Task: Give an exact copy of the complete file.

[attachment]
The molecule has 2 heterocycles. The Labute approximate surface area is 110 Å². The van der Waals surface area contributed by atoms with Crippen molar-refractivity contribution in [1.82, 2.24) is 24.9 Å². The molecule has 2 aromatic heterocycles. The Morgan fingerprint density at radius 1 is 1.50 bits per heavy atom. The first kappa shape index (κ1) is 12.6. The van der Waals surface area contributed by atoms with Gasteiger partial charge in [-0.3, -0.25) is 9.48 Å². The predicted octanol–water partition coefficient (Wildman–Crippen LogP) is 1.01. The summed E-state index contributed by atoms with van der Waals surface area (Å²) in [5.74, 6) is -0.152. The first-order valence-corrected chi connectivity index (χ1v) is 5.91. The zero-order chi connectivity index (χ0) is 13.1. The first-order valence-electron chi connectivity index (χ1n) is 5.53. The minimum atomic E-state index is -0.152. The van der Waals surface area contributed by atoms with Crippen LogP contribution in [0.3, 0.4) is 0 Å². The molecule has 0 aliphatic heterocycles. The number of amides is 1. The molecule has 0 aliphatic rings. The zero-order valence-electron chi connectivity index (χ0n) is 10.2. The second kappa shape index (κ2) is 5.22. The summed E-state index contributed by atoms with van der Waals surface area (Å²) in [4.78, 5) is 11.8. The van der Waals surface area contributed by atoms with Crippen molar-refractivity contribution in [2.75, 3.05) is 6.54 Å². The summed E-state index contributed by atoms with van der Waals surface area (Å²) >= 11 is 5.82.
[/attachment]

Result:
The molecule has 2 heterocycles. The Labute approximate surface area is 110 Å². The van der Waals surface area contributed by atoms with Crippen molar-refractivity contribution in [1.82, 2.24) is 24.9 Å². The molecule has 2 aromatic heterocycles. The Morgan fingerprint density at radius 1 is 1.50 bits per heavy atom. The first kappa shape index (κ1) is 12.6. The van der Waals surface area contributed by atoms with Gasteiger partial charge in [-0.3, -0.25) is 9.48 Å². The predicted octanol–water partition coefficient (Wildman–Crippen LogP) is 1.01. The summed E-state index contributed by atoms with van der Waals surface area (Å²) in [5.74, 6) is -0.152. The first-order valence-corrected chi connectivity index (χ1v) is 5.91. The zero-order chi connectivity index (χ0) is 13.1. The first-order valence-electron chi connectivity index (χ1n) is 5.53. The minimum atomic E-state index is -0.152. The van der Waals surface area contributed by atoms with Crippen LogP contribution in [0.3, 0.4) is 0 Å². The molecule has 0 aliphatic heterocycles. The number of amides is 1. The molecule has 0 aliphatic rings. The zero-order valence-electron chi connectivity index (χ0n) is 10.2. The second kappa shape index (κ2) is 5.22. The summed E-state index contributed by atoms with van der Waals surface area (Å²) in [4.78, 5) is 11.8. The van der Waals surface area contributed by atoms with Crippen molar-refractivity contribution in [2.75, 3.05) is 6.54 Å². The summed E-state index contributed by atoms with van der Waals surface area (Å²) >= 11 is 5.82.